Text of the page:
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Take a gander at a wealth of Italian machines from the halls of Eurobike
BMC shows off design and manufacturing capability with project bike
Tejay van Garderen's BMC, Alex Howes' Cervelo, and more
Custom front end for fast and flowy handling
Tejay van Garderen shows grit and determination on stage 10
American hopeful about podium possibilities during first rest day
After 10 days of hard racing, van Garderen and his seven-remaining BMC teammates - Colombian John Darwin Atapuma was forced to retire on stage 7 after a crash left him with a broken leg - were taking advantage of the Tour's first rest day to recharge, take stock and plan ahead. The 25-year-old sits in seventh place overall, 3:56 down on race leader Vincenzo Nibali.
"You see a lot of guys who are strong in the first week and then start to fade in the third week," van Garderen said. "I think that if I can just stay consistent, then maybe I can move up a couple of places and... you never know!"
Indeed, you never do know, and this year's Tour has already seen both defending champion Chris Froome (Sky) and two-time winner Alberto Contador (Tinkoff-Saxo) crash out. There's nothing to say that Nibali couldn't go the same way, too, which would blow the race entirely open, with less than two minutes separating Sky's Richie Porte, in second place, 2:23 behind Nibali, and 11th-placed Jurgen Van Den Broeck (Lotto-Belisol), 4:18 down on the Italian race leader.
But van Garderen can't see Nibali crashing out any time soon.
"Anyone can crash, but I don't expect him to - and neither would I want him to, of course - as he's one of the most incredible bike handlers I've ever seen," said van Garderen. "He's almost like [renowned skilful bike-handler] Peter Sagan in that respect, and can do things that most riders can't. If Nibali gets himself into a bad situation, in which 99 per cent of us would go down, he seems to be able to get out of it."
Van Garderen also points to the fact that holding the yellow jersey contributes to staying safe as well, allowing Nibali to move around the peloton with an extra level of respect from the other riders, allowing him to position himself near the front of the race, "which tends to help keep you out of trouble, too".
The American has had his fair share of crashes already, losing just over a minute on stage seven, but then riding himself back into podium contention on the 10th stage to La Planche des Belles Filles on Monday, finishing in sixth place, just 22 seconds down on stage winner Nibali.
"Crashes are just part of the sport, and sometimes they're just unavoidable," van Garderen said. "Sometimes you get up and are like, 'Man, that was stupid!' I mean, just about all of my crashes were pretty much unavoidable. That one on stage seven is the only big one I've had so far, though. That one was quite painful."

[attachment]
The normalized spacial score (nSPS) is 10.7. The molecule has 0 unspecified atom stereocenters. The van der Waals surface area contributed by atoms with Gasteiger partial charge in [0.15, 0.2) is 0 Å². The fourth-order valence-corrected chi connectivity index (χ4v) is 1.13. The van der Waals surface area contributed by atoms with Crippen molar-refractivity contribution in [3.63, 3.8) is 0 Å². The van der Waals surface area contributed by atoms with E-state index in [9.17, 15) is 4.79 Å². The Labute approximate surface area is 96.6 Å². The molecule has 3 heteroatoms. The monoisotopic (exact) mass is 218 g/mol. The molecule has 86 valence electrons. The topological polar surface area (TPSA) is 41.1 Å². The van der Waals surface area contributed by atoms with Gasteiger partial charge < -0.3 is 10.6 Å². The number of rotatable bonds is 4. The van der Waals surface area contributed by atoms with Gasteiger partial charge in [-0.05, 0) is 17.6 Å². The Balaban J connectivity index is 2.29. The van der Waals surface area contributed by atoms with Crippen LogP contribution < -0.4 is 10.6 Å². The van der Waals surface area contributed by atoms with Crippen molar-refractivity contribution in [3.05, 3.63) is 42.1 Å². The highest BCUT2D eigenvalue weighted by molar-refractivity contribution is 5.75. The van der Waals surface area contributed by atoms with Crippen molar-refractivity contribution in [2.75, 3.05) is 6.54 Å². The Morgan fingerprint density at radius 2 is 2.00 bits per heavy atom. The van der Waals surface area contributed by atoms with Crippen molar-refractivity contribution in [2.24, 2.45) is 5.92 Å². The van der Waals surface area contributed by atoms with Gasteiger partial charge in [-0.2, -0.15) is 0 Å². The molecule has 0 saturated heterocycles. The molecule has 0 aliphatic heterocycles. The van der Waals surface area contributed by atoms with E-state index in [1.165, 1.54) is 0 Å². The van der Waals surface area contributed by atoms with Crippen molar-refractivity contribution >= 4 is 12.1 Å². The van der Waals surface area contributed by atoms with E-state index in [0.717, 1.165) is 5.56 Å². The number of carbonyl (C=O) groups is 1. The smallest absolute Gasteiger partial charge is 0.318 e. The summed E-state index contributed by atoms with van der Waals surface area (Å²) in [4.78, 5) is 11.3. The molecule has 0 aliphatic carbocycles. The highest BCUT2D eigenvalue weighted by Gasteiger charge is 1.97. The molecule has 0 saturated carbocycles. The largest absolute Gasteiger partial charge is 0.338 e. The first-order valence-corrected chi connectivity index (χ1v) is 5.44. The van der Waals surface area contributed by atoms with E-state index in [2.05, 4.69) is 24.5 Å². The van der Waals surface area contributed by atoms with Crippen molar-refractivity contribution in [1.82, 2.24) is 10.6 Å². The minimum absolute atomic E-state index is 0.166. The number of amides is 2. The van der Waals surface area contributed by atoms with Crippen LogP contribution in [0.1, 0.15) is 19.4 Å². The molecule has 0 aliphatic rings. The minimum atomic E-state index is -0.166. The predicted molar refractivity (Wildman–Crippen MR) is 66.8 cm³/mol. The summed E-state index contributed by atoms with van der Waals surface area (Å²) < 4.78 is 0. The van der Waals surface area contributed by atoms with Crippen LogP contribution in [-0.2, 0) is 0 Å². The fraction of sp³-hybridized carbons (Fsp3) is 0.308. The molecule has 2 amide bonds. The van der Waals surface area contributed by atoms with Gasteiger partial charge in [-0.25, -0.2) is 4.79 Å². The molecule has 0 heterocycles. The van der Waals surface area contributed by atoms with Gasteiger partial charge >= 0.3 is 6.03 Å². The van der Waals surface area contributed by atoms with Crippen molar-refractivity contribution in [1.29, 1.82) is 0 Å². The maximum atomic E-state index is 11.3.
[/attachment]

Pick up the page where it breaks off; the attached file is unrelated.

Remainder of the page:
Van Garderen said that he was still feeling "a little banged up", with the evidence clear on his legs and hands as he lounged in the hotel bar in his BMC-issue leisure wear.
"But the Tour's always a dangerous race - the most dangerous race of the year," he said. "This is my fourth Tour now, and at every Tour I've done there have been some nasty crashes, so I don't think this year's really any different to any other year."
What certainly is different is the success that French riders have enjoyed so far, with a victory from Ag2r's Blel Kadri on stage eight, and four Frenchman currently sitting the top eight overall.
But with the race soon heading into "real" climbers' territory - into the Alps and the Pyrenees, where van Garderen will start to feel even more at home - it remains to be seen how much longer that French success will last.
"There's a group of French guys who are looking really strong," van Garderen said. "They've been really impressive so far.
"I think Thibaut Pinot [sixth overall] will be just fine, as he's already been top 10 in the Tour and the Vuelta, and is looking really strong right now, so I see him being able to hang on," said the American. "Jean-Christophe Peraud [Ag2r; eighth overall] is a solid rider, who's older and smarter, and knows what his limits are, but the one question mark for me is Romain Bardet [Peraud's teammate; fourth overall]. Obviously he's a great bike rider, a super talent, and he could very well hang on, but he's the one I don't know as much about."
Former yellow-jersey-wearer Tony Gallopin (Lotto-Belisol), meanwhile, is likely to drop steadily away from his fifth place overall, put to work instead in the service of overall contender Van Den Broeck and the Lotto-Belisol team's sprinter - and winner of stage 6 - André Greipel as the race goes on.
And if Gallopin - or any of his compatriots - begin to fall down the overall classification, watch for van Garderen to take their place.